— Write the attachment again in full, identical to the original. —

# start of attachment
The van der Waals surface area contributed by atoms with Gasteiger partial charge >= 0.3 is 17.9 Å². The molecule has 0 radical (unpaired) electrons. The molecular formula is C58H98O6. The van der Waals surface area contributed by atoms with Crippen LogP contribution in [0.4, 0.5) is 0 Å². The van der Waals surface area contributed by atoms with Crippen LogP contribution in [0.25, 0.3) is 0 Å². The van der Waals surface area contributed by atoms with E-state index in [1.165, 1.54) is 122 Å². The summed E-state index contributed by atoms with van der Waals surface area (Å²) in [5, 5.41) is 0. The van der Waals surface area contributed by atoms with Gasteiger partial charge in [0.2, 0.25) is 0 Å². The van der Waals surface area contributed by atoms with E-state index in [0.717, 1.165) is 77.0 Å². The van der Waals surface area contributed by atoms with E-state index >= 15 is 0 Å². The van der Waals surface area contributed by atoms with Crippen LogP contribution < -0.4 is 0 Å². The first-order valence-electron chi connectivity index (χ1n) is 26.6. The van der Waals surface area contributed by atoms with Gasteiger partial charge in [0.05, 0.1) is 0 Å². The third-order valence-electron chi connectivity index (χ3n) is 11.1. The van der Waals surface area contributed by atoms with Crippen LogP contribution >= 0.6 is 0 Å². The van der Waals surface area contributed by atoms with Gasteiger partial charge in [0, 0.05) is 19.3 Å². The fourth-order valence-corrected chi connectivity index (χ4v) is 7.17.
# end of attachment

The van der Waals surface area contributed by atoms with Gasteiger partial charge >= 0.3 is 17.9 Å². The molecule has 0 radical (unpaired) electrons. The molecular formula is C58H98O6. The van der Waals surface area contributed by atoms with Crippen LogP contribution in [0.4, 0.5) is 0 Å². The van der Waals surface area contributed by atoms with Crippen LogP contribution in [0.25, 0.3) is 0 Å². The van der Waals surface area contributed by atoms with E-state index in [1.165, 1.54) is 122 Å². The summed E-state index contributed by atoms with van der Waals surface area (Å²) in [5, 5.41) is 0. The van der Waals surface area contributed by atoms with Gasteiger partial charge in [0.2, 0.25) is 0 Å². The van der Waals surface area contributed by atoms with E-state index in [0.717, 1.165) is 77.0 Å². The van der Waals surface area contributed by atoms with E-state index >= 15 is 0 Å². The van der Waals surface area contributed by atoms with Crippen LogP contribution < -0.4 is 0 Å². The first-order valence-electron chi connectivity index (χ1n) is 26.6. The van der Waals surface area contributed by atoms with Gasteiger partial charge in [0.05, 0.1) is 0 Å². The third-order valence-electron chi connectivity index (χ3n) is 11.1. The van der Waals surface area contributed by atoms with Crippen LogP contribution >= 0.6 is 0 Å². The van der Waals surface area contributed by atoms with Gasteiger partial charge in [0, 0.05) is 19.3 Å². The fourth-order valence-corrected chi connectivity index (χ4v) is 7.17.